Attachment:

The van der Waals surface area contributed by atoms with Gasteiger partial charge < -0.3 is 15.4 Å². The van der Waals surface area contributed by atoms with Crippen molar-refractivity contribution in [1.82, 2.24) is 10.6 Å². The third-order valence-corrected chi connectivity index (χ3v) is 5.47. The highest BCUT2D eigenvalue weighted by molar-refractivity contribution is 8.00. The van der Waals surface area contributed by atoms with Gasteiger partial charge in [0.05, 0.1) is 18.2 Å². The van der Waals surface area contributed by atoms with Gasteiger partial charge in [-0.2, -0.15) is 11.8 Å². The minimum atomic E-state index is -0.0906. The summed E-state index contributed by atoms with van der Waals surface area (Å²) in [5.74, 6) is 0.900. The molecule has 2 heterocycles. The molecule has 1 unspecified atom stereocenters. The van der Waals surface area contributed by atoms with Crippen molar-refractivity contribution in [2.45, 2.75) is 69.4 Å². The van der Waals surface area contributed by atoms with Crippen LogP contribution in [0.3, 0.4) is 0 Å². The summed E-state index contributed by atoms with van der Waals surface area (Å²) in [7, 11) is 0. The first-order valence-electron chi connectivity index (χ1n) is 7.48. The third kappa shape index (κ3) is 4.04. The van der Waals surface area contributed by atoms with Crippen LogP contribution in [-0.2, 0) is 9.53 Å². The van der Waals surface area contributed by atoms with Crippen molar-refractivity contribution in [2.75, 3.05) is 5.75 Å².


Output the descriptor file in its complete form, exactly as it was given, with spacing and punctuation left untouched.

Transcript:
The van der Waals surface area contributed by atoms with Gasteiger partial charge < -0.3 is 15.4 Å². The van der Waals surface area contributed by atoms with Crippen molar-refractivity contribution in [1.82, 2.24) is 10.6 Å². The third-order valence-corrected chi connectivity index (χ3v) is 5.47. The highest BCUT2D eigenvalue weighted by molar-refractivity contribution is 8.00. The van der Waals surface area contributed by atoms with Gasteiger partial charge in [0.05, 0.1) is 18.2 Å². The van der Waals surface area contributed by atoms with Gasteiger partial charge in [-0.2, -0.15) is 11.8 Å². The minimum atomic E-state index is -0.0906. The summed E-state index contributed by atoms with van der Waals surface area (Å²) in [5.74, 6) is 0.900. The molecule has 2 heterocycles. The molecule has 1 unspecified atom stereocenters. The van der Waals surface area contributed by atoms with Crippen molar-refractivity contribution in [2.45, 2.75) is 69.4 Å². The van der Waals surface area contributed by atoms with Crippen LogP contribution in [0.3, 0.4) is 0 Å². The summed E-state index contributed by atoms with van der Waals surface area (Å²) in [7, 11) is 0. The first-order valence-electron chi connectivity index (χ1n) is 7.48. The third kappa shape index (κ3) is 4.04. The van der Waals surface area contributed by atoms with Crippen LogP contribution in [-0.2, 0) is 9.53 Å². The van der Waals surface area contributed by atoms with Crippen molar-refractivity contribution in [2.75, 3.05) is 5.75 Å².